Bored yet? Stay tuned tomorrow for my often-promised but rarely delivered Pie Crust 101. It involves vodka. You’re welcome.

I Hear It’s All Teh Rage: Smitten Kitchen, in an effort to connect with the “cool kids” now has a Facebook page. Come by, say hello and dork out with us over there!

One year ago:

See more: Photo, Q&A

Leave a Reply

Your email address will not be published. Required fields are marked *

New here? You might want to check out the comment guidelines before chiming in.

23 comments on q&a, vol. II

  1. I have tried marrons glace twice and failed. Very frustrating. The results were ok (I think I mixed some into ice cream which was good), but they were nowhere near the purchased kind. Sigh. I think I never found the right recipe.

  2. Stacey

    Great questions, great answers! Thanks Deb! I agree about the pastry blender…and I had to laugh about your answer to 9, because they would have been my answer to question 10. I have never prepared anything with actual fresh artichokes because they seem very daunting indeed. And yet I love them when prepared by others…I am off to your archives to overcome my artichoke fear!

    Thanks again!

  3. thankful

    Hi Deb, I just wanted to say thank you for posting such great recipes. You have given my roommates and I something to share together, and it has made us better friends as a result. We’re not super-duper cooks, but we try things. Sometimes they’re a flop, but sometimes it’s awesome. And it’s generally done over a bottle of wine, and a good time is had regardless.
    So thank you.

  4. I have a question. Remember when the “cool women who rock” (cool women who suck is more like it) stole my empanadas at Amy’s big hippie full moon BS party?
    Can you make me some more? It’s my birthday. I still cry when I think about those patchouli wearing white girl dread ho’s eating my empanada’s from Smitten’s Kitchen. Crying, right now. Sniff Sniff.
    They make me want to vote for Guiliani. Those hippies are making me Republican. You can stop it! Don’t let me slide into the abyss of Bush loving. HELP!! You have the Power! Save me!

  5. Just wanted to let you know that I’ve added you to my favorite sites on my blog. Its a crafty site and I happen to think that your recipes and pictures and all the time you put into them, are definately a craft! I hope you will visit me!

  6. The question and answer part of your blog is so very helpful. All the pictures you post are great too! I think I might try the oatmeal cookies you posted a few days ago. They look very yummy indeed!

  7. PS. QUESTION **** My favorite 12 inch NON STICK frying pan has a nick as it were right in the center of the pan. Do I need to throw out this very expensive pan for a new non stick because of the Tephlon problem? I hate getting rid of a pan that is not broken – as well as the expense of buying a replacement. It’s my only non stick pan in my collection!

  8. I must address your response to question number six. If you didn’t like the wine, why would you cook with it? Isn’t that a cardinal rule of cooking?!?! Give me the wine in the fridge, we’re donating it to a wino on the street who will love it and give it a rousing farewell.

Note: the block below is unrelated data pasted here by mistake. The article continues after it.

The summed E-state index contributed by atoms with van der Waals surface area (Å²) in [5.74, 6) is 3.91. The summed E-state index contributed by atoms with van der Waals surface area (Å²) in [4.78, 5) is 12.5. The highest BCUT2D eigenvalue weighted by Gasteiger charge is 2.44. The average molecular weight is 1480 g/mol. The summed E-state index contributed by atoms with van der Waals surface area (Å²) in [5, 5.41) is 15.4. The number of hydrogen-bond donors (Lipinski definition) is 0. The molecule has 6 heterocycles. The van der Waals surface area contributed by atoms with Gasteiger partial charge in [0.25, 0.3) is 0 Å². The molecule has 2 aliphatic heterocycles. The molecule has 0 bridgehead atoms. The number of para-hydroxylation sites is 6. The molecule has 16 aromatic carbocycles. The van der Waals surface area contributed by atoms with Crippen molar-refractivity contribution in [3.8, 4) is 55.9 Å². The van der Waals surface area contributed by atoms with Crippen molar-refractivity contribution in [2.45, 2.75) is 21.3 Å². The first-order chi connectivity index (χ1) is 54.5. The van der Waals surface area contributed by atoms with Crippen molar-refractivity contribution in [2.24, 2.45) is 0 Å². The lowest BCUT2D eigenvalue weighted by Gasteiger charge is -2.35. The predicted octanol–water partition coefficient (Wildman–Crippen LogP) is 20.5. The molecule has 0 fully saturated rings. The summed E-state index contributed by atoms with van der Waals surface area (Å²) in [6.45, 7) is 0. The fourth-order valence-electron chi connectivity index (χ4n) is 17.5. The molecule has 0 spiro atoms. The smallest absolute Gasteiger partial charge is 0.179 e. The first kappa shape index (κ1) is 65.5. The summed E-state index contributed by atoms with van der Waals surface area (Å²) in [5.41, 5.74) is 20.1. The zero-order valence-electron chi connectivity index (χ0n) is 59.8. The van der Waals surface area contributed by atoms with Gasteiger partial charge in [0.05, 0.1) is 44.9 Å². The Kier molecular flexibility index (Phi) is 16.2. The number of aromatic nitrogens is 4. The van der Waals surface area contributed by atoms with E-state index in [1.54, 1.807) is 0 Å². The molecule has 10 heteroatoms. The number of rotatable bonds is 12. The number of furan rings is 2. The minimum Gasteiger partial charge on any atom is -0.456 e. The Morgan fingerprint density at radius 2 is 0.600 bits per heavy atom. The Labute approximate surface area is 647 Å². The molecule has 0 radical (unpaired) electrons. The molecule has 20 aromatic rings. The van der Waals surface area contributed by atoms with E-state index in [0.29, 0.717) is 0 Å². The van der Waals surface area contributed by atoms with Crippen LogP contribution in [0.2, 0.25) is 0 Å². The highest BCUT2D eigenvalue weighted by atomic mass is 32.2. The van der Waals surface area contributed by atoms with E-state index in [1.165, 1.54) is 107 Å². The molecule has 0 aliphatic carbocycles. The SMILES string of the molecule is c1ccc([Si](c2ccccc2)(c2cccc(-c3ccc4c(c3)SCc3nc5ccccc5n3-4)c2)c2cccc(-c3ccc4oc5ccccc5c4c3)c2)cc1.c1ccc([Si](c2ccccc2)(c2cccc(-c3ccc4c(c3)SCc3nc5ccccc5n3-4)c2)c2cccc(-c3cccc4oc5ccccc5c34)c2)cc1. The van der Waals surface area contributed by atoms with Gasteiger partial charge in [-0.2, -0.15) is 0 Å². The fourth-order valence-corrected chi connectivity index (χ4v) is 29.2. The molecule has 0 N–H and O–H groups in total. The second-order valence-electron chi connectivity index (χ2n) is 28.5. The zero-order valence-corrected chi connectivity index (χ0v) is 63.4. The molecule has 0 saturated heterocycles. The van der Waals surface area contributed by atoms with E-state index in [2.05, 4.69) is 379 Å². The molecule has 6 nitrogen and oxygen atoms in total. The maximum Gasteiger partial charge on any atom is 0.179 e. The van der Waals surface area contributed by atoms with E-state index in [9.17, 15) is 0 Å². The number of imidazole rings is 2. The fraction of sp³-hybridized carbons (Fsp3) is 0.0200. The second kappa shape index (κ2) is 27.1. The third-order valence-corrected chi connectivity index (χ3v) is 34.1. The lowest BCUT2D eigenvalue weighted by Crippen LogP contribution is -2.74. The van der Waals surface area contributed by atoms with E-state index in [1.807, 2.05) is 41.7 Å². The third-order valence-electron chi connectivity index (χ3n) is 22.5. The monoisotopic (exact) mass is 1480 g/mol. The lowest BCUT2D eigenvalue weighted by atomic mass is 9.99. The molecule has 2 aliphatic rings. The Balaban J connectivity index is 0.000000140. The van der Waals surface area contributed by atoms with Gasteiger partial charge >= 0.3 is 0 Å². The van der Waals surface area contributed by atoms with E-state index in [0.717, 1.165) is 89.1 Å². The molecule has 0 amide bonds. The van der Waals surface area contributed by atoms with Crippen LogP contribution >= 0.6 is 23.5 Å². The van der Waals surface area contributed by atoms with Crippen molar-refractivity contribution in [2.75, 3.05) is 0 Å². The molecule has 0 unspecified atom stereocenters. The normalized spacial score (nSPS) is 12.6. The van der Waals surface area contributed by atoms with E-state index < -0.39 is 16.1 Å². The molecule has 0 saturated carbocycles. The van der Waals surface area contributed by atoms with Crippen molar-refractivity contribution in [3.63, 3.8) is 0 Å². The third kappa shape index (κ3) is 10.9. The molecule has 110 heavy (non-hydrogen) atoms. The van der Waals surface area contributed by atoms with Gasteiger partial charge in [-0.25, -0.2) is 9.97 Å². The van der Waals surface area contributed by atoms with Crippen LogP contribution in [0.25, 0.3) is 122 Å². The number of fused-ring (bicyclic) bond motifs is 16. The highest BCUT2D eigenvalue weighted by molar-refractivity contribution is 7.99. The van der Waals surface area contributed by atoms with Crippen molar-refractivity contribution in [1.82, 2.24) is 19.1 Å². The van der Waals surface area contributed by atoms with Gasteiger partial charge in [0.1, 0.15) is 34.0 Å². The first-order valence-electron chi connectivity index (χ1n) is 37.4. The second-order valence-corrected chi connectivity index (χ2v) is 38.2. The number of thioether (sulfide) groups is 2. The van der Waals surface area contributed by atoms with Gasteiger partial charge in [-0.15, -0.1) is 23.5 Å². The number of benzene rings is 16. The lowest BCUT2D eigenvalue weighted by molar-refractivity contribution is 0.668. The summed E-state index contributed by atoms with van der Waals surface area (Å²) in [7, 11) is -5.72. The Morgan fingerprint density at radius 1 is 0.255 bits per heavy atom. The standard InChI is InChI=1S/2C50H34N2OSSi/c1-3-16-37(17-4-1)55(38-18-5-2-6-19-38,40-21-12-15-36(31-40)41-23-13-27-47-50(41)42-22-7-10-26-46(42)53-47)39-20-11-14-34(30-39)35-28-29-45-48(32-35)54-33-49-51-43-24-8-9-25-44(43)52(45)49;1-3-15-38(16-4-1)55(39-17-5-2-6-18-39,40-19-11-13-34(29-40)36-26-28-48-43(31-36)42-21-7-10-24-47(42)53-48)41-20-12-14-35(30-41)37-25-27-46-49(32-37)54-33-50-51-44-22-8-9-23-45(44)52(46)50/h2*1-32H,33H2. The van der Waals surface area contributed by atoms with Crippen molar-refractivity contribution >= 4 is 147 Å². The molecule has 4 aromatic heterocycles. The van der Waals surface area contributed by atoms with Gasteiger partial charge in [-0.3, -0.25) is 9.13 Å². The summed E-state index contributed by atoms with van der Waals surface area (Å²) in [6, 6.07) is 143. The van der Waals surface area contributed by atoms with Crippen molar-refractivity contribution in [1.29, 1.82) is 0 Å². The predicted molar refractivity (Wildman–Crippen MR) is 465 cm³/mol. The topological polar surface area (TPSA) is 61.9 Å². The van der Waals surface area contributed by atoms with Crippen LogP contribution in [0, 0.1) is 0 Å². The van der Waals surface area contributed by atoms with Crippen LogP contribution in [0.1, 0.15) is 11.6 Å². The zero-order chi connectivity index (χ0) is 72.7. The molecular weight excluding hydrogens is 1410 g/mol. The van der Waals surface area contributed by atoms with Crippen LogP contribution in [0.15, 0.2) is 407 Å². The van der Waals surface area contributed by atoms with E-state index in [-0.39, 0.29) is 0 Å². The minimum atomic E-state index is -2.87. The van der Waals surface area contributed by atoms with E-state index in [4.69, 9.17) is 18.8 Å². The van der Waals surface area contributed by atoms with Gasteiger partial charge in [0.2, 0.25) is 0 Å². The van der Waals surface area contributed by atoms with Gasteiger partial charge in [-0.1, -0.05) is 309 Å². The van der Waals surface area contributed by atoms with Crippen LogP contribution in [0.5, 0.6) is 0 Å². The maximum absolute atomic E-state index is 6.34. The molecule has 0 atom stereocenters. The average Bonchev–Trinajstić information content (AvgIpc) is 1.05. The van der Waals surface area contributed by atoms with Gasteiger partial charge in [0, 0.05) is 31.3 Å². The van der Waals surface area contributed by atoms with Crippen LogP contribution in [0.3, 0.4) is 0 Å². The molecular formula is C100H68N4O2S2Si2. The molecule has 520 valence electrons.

As for a frying pan, I’d recommend a Le Crueset Cast Iron skillet, 11 1/2″. LOVE IT.

    PS…thanks for answering my question!

  9. Union square farmer’s market had chestnuts when I was there on Monday — don’t know if those are what you’re looking for, but I think those are probably better quality that grocery stores ones. :-) I’m frightened of cooking with chestnuts, period, so candying them is a LONG way off for me! Although your last recipe definitely got me thinking…

  10. EB

    I have to say I love your ‘one year ago’ feature. I love seeing how your blog progressed and looking back at favorite posts. Yes I was a long time lurker :)

  11. that was so fun to read your answers … i master bread making this year and i love it and now i do it every week … im sorry i missed out on the Q&A i have been dying to ask you what your favorite thanksgiving roll recipe is …

    happy friday


  12. What a great post! Though I do have one little thing to add to your answer to #4 – I think everyone needs a chef’s knife. You can get by without all the other little knives, but you need one big one to chop with.

  13. Great advice for Sarah. I mastered risotto at home because I was never satisfied with the results in restaurants. I still make the mistake of ordering it but I know I can do better.

  14. Kathryn

    I guess I should probably de-lurk, considering that I just friended you on Facebook, haha. I love your blog! Your photos are amazing and you just have the best sense of humor about cooking. I can’t wait for the pie crust recipe and the next installment of the Q&A!

  15. I just have to say I completely agree about the pastry blender. I went out and bought a KitchenAid mixer when I wasn’t strong enough to mix some cookie doughs by hand, but I will always make biscuits and pie crusts with a pastry blender. Back in the day, long before I even knew what a stand mixer was, I used a pastry blender to cream my sugar and shortening for all sorts of recipes. I wish I had my grandmother’s old wooden handled one, but my cheap one gets the job done for now.

  16. Christina

    i realize this comment is 2 years too late, but i just recently found your site and am now obsessively working my way through all the glorious recipes.

    i have to add another vote to the wondrousness of the pastry blender. in addition to making fantastic pie crusts, i have also discovered that it’s also great at tasks like making guacamole (which i actually make more often than pie…). it’s also good for making chunky mashed potatoes when you don’t want to be bothered with larger pieces of equipment or more dishes.

  17. Sally

    I like the pastry blender for cutting/mixing feta with things like chopped black olives and diced green chiles from a can. Use the mix to top cooked chorizo in a puff paste sheet and bake. Sour cream to garnish.